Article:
“In this case, the Holy Prophetsa replaced ammuki with ammuji, changing the letter kaf to jim, according to the lughah of a Yemeni tribe. 

“Al-Khattabi states, ‘Although this statement has been cited by some narrators, it is not authentic because the Holy Prophetsa would only speak the most eloquent language.’ 

“Ibn Athir states: ‘This is incorrect [i.e. the assertion of Al-Khattabi] because the Holy Prophetsa is known to have spoken in many Arabic lughaat. One such instance is when he said:

‭ ‬لَيْسَ‭ ‬مِن‭ ‬امْبِرِّ‭ ‬امْصِيَام‭ ‬فِي‭ ‬امْسَفَرِ‭ ‬

“‘[It is not a good deed to fast during a journey] and there are many other examples. [This phrase is generally pronounced as: 

لَيْسَ‭ ‬مِنَ‭ ‬البِرِّ‭ ‬الصِّيَامُ‭ ‬فِيْ‭ ‬السَّفَرِ

(Lisan Al-Arab, see letter mim, under the word amam)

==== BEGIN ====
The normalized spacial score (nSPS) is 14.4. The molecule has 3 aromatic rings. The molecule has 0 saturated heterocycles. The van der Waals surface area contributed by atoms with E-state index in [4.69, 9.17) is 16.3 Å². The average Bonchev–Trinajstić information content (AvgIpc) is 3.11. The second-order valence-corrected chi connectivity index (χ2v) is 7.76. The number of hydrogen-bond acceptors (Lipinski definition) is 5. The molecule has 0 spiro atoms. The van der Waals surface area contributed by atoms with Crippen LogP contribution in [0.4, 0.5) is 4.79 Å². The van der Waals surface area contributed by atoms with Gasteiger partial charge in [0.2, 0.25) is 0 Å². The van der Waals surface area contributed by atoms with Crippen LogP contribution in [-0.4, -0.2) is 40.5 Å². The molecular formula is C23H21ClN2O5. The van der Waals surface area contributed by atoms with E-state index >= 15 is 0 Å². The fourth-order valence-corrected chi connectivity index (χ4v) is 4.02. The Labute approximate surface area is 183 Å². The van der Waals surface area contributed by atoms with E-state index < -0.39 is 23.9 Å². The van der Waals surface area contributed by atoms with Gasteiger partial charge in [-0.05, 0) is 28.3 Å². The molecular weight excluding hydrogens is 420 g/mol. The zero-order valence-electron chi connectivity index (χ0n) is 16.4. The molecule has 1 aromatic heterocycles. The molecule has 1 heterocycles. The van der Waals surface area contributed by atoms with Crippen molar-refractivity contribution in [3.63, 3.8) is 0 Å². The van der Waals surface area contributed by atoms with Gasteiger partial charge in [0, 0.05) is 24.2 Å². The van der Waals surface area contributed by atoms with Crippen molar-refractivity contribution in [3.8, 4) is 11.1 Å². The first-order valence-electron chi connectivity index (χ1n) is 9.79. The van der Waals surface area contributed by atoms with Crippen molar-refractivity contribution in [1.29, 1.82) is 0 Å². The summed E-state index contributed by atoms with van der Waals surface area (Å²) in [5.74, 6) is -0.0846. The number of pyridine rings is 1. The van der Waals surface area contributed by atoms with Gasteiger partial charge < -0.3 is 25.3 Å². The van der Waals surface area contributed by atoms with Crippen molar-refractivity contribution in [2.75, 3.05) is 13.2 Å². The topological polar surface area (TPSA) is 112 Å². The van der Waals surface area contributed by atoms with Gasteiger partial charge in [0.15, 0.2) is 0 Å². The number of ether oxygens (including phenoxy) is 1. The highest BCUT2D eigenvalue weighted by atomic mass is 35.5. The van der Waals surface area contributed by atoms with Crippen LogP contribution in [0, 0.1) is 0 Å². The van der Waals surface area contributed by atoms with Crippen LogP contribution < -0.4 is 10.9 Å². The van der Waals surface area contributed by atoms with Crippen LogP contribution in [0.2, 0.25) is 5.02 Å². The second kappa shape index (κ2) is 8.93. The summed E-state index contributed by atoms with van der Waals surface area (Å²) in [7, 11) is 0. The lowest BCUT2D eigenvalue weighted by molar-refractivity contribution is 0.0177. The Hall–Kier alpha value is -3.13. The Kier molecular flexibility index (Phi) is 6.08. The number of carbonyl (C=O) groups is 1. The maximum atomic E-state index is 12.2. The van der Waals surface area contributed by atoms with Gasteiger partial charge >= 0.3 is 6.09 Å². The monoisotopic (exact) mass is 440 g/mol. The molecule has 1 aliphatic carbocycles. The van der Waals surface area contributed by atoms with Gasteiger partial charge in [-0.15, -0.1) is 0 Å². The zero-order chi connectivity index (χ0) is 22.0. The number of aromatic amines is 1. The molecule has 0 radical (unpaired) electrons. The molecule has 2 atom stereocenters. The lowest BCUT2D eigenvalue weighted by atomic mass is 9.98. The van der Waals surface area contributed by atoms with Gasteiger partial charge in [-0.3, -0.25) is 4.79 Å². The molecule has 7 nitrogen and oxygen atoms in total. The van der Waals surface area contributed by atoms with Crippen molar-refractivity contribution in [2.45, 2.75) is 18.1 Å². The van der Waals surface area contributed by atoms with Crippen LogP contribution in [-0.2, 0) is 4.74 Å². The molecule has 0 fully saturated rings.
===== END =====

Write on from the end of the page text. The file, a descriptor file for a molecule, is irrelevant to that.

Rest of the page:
In the above mentioned sentence, lam has been replaced by mim in three words and this is one lughat from the various lughaat of Arabs.

Types and causes of differences in lughaat of Arabs

The above explanation proves that there are very many lughaat of Arabs, but the question is, what are the ultimate causes of this discrepancy in lughaat

Although at first glance, this subject does not seem directly related to this article, but after obtaining knowledge of these reasons, it will become apparent that these causes shed light on many hidden aspects of our article. Thus, it seems appropriate to explain this matter as well.

There are various statements in Lisan al-Arab and other lexicons of Arabic about the causes of differences in lughaat.